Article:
In the past twenty years the discipline of material culture has developed at an accelerated pace, with scholars turning more frequently to objects housed within museum collections to aid and inform their research. Our primary observation is that a greater level of collaboration has occurred between museums and academia during this period; this collaboration is significant as curators and scholars contribute to define the understanding of history in museums. Nevertheless, much work remains to be done in order to bridge the gap between academia and the heritage sector, and this workshop seeks to address some of these issues with a particular focus on communication between scholars and curators.

Academic research employing the use of museum collections is often heavily reliant upon well-established theoretical frameworks, and it could be argued that scholars do not always go far enough in incorporating museum objects into their research. This can sometimes be a result of the gap in curatorial skills that limit the extent to which an academic scholar is able to conduct comprehensive object-based research; communication between scholars and curators is therefore necessary in order to enrich the outcome of academic research by sharing curatorial knowledge and skills. Moreover, there are scholars who would benefit from object-based research but who do not engage at present with museum collections; this workshop will also explore how we can communicate the benefits of utilising museum collections within the wider research community.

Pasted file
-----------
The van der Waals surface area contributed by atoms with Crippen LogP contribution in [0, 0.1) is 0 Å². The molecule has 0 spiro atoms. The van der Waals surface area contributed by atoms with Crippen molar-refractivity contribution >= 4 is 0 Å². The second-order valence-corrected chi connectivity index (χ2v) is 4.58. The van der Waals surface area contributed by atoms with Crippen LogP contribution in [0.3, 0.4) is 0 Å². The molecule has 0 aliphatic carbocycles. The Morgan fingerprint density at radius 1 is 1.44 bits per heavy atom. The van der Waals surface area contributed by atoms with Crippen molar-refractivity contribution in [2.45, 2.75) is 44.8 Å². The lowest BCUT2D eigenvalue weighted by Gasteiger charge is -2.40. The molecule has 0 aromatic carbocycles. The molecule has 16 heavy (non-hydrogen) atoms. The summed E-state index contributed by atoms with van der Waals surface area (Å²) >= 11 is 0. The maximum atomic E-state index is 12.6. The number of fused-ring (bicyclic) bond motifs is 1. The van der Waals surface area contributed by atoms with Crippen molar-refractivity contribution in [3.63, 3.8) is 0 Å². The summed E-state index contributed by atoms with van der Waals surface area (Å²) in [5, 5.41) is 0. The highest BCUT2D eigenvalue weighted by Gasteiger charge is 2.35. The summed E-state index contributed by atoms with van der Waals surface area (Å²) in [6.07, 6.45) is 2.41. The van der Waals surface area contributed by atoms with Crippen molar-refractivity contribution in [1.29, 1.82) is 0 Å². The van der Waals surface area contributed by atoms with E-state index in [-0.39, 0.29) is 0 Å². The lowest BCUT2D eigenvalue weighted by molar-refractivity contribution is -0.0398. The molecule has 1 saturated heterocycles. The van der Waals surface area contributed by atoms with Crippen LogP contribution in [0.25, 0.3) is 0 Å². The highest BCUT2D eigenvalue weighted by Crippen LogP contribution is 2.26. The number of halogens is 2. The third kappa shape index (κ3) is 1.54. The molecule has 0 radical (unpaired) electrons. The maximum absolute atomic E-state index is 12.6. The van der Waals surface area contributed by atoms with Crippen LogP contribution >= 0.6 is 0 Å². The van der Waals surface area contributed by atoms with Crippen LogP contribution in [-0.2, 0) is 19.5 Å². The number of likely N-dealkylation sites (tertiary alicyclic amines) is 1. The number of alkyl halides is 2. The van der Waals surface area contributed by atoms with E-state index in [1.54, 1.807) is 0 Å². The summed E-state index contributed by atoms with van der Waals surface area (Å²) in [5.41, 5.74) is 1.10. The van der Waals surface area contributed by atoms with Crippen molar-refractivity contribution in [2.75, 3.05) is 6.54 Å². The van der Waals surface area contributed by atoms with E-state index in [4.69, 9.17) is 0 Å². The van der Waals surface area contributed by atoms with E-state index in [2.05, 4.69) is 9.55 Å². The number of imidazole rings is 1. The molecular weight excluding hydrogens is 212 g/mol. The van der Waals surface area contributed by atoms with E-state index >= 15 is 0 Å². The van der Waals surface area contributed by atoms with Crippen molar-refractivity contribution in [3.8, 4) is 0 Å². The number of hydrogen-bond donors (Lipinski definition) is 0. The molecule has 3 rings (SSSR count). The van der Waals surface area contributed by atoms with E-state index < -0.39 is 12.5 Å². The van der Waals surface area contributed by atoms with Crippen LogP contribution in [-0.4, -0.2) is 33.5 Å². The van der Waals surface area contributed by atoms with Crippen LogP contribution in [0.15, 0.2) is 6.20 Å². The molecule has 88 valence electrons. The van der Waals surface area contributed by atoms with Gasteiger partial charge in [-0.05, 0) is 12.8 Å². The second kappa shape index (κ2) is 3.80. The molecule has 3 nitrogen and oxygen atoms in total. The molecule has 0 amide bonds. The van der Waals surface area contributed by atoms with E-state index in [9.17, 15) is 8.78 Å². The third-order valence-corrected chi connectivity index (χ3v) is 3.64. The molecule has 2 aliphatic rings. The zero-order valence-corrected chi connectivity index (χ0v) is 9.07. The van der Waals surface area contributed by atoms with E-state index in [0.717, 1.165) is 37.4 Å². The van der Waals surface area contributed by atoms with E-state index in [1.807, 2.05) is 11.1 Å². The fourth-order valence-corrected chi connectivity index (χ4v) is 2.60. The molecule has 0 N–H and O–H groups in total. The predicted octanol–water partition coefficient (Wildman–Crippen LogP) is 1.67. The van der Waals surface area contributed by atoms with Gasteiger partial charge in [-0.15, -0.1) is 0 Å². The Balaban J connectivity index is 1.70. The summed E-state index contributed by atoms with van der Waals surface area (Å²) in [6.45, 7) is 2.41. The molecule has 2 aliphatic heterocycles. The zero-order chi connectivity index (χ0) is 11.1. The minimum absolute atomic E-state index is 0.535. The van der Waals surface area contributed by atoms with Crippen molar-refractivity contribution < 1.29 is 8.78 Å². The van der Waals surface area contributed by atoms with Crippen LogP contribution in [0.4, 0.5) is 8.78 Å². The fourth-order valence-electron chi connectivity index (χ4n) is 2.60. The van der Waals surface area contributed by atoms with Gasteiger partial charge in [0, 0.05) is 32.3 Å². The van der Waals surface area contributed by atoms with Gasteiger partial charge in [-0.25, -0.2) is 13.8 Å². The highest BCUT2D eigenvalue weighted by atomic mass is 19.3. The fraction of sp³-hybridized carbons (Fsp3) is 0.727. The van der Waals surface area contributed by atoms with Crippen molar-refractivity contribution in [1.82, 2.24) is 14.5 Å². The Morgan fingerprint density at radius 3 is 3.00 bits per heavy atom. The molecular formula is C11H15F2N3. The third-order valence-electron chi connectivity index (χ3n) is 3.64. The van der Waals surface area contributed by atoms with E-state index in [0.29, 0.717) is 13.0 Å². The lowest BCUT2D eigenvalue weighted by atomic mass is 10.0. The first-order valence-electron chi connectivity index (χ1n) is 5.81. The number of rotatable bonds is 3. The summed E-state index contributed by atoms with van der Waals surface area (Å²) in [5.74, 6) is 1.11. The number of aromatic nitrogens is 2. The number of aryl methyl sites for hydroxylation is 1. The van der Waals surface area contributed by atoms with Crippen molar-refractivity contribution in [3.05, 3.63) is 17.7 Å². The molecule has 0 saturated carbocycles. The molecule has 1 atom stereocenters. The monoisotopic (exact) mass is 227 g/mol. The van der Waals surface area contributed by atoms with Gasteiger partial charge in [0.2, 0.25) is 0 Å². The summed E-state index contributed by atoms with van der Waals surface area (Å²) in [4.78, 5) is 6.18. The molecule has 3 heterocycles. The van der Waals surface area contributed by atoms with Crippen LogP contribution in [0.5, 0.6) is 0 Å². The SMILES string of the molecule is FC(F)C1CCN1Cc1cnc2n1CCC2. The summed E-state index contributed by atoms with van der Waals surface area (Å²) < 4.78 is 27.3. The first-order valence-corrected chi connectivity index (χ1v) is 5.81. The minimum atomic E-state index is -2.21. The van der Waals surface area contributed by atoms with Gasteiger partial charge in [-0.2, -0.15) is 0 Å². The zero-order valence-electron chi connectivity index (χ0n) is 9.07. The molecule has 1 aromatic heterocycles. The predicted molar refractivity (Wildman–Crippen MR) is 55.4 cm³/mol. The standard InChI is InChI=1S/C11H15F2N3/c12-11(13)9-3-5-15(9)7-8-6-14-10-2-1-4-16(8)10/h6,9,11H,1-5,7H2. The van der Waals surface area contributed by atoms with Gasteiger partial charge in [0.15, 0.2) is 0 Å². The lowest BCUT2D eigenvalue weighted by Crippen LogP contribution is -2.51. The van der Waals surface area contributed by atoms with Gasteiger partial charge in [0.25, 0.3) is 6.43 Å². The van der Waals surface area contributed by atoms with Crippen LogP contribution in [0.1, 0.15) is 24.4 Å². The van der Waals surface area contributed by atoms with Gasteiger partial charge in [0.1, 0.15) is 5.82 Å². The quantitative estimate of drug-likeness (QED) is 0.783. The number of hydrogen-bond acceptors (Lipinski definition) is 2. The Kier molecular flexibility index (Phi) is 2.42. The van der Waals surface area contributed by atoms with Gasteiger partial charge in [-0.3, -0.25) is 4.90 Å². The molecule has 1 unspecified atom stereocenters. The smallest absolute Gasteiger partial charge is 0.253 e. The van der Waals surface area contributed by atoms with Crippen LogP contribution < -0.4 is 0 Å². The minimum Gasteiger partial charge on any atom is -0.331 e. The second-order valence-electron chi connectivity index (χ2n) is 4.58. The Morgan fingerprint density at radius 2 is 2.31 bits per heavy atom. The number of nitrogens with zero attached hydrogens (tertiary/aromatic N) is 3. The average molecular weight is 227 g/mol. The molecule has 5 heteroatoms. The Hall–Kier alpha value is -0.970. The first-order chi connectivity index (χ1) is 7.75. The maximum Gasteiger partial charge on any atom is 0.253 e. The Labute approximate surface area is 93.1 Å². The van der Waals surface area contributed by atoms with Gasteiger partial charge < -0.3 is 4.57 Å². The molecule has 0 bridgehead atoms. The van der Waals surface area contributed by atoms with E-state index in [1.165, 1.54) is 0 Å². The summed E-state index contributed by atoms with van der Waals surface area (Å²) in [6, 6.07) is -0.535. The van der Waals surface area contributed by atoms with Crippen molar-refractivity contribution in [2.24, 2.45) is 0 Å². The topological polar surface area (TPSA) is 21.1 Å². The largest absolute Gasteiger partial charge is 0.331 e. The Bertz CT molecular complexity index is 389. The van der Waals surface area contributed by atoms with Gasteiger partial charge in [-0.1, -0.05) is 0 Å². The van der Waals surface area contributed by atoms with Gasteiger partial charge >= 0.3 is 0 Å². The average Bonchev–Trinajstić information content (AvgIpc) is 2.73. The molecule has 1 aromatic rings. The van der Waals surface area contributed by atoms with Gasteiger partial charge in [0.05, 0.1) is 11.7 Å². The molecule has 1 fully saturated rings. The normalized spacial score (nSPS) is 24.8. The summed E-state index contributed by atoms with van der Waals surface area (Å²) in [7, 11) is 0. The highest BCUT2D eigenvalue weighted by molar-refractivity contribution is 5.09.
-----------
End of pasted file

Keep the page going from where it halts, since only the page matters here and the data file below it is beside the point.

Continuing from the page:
Furthermore, recent developments have introduced new standpoints with regards to the academia/museum relationship. In museums, whilst research plays a central role in the dissemination of knowledge to its various audiences, this can sometimes lack the wide-ranging and interdisciplinary approach of academic research. Often collection-based and centred on objects, museum research would benefit greatly from the input of academic scholars in order to understand collections better in the context of cutting-edge historical research. Indeed, the practical difficulty of updating permanent exhibitions at the pace of historical research has demanded alternative solutions for presenting historical artefacts and communicating their relevance. One effect of the introduction of research centres within museums has been to restore the museum’s function as a place for the creation and discussion of knowledge.



We argue that communication between curators and scholars is required in order to create a cohesive and responsible museographic strategy. Curators should not fear the views of scholars, whilst scholarship should not ignore the potential of utilising permanent exhibitions as the outcome of historical enquiry.  Therefore,

  • how can academic and museum research be integrated through the communication between disciplines?
  • how can museums employ academic research in order to aid the public understanding of history?
  • and how can academia benefit from permanent museum displays?
  • has the creation of some research centres within museums improved the collaborative relationship between scholars and curators?